Hand Brewed Coffee vs. Machine Brewed – Which is Best For Your Coffee Shop Business Plan, Barista Training?
Lately it seems like every commercial on television has a latte-art laden cappuccino. Television characters are working at coffee shops like Café Grumpy and Intelligentsia. Intelligentsia’s coffee can even be found on the shelves at Target now. Specialty coffee is becoming a part of popular culture in a big way. As more of specialty coffee shops appear, many try to provide unique coffee experiences to their customers that they can’t find other places. A popular way many specialty coffee businesses approach this is by showcasing unique ways to brew their coffees. There are countless manual brewing methods as well as a growing number of quality, automated single cup and batch brewers on the market. All of these methods of brewing are common topics of conversation among baristas and coffee business owners, however, what really matters when creating a coffee shop business plan is what the consumer thinks.
A couple good questions to ask yourself:
- Who is your target audience?
- What kind of experience are you trying to deliver?
- What kind of barista training will your staff have access to?
Many specialty coffee shops have taken up the practice of manual pour-over brewing or other forms of manual single cup brewing. Some of these include:
Pour-overs: Pour-overs are filtered coffee brewing drippers that involve putting ground coffee in a paper filter inside the dripper and manually pouring hot water over the grounds, which drip and decant into a vessel below. Popular pour-over drippers include the Hario V60, Chemex, Kalita Wave, Melitta dripper, the sock pot and more. New devices are added to this list all the time including the new Gino dripper by notNeutral. This was used to win the 2013 United States Brewers Cup. There’s even a tiny, disposable single use pour-overs by Kalita called the Kantan that can fit in your purse or suitcase and be used on the go. Since coffees brewed with these drippers are filtered via a paper filter they tend to have cleaner, brighter profiles than unfiltered brews.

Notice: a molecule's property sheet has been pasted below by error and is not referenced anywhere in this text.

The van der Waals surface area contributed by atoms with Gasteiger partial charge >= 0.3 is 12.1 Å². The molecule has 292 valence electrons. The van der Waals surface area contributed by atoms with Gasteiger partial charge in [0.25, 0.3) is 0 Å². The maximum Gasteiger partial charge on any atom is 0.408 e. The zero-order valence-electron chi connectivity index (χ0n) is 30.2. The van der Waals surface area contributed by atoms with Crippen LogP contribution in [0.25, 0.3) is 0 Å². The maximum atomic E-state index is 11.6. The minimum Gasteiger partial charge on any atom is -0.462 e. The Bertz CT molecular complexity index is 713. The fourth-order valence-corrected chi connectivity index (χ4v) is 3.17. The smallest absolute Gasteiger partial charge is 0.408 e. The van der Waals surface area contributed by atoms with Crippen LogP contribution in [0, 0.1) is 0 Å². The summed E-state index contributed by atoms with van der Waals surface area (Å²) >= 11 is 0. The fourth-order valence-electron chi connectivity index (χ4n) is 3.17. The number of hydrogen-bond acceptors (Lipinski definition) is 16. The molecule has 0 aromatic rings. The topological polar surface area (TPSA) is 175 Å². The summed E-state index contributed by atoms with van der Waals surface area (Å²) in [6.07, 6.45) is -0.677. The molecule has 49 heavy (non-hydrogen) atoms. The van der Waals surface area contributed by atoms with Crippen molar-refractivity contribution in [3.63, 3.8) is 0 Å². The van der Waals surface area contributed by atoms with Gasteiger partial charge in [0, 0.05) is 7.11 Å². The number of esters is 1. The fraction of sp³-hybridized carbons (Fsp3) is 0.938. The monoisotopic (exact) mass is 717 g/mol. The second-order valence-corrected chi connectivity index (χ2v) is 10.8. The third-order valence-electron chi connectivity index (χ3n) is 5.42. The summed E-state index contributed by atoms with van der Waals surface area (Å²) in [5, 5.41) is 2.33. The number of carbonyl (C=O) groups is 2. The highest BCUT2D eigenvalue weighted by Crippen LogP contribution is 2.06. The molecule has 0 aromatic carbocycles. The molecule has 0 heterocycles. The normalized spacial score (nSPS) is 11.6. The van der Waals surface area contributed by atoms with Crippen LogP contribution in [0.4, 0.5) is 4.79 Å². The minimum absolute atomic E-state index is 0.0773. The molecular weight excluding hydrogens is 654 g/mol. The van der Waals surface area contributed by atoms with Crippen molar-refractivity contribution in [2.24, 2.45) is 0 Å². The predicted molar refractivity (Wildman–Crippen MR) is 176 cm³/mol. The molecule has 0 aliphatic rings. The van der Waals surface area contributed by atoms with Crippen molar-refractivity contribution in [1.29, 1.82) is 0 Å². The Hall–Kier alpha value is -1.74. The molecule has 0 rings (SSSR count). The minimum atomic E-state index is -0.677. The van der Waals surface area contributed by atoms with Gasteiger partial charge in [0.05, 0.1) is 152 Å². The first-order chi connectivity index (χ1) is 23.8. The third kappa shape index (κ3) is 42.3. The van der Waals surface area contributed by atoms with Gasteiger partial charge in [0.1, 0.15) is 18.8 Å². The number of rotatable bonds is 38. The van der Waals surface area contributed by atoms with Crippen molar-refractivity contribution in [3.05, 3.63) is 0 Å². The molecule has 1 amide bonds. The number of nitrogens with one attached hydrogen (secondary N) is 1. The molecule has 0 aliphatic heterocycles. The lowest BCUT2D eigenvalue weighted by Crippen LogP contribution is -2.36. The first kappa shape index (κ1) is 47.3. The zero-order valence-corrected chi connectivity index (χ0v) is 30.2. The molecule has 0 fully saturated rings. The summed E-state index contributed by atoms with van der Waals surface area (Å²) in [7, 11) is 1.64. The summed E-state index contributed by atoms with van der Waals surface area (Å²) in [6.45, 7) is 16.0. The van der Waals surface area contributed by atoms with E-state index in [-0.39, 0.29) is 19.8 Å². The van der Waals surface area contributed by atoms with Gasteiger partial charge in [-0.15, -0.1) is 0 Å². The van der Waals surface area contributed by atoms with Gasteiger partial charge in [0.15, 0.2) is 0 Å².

Full-Immersion: Full-immersion brewing occurs when the ground is fully immersed and contained in the brew water during the extraction. These brewers include the Clever Dripper and the classic French press (press-pot). Coffees brewed via full-immersion devices typically feature thick mouth-feel and reduced brightness in comparison to traditional filtered drip coffees. Full immersion brewing tends to be more user friendly, and forgiving because they rely a lot less on pouring technique. These also tend to be produce more consistent results in comparison to traditional pour-over drip brewing.
The idea behind using manual brewers is to enable the barista to have control over the coffee brewing variables so the customer may have a personally brewed fresh cup of coffee that was crafted with care and attention. This can create added value and a more romanticized experience around a profitable drink. For quality results barista training and a substantial amount of practice are crucial! The area where these methods of brewing coffee tend to fall short, however, is consistency and speed. Manual brewing methods are only as good as the baristas using them and while they can be mastered and can produce fantastic cups of coffee, at the end of the day they are being poured by a human being, which in and of it’s self propagates inconsistencies from brew to brew and it can take painfully long periods of time from customer to customer. Again, if a shop if going to feature manual single cup brewing, quality barista training, practice and undivided attention, are critical factors that must not be overlooked. This can be considerably difficult in a high-volume coffee business or a café with limited access to quality barista training.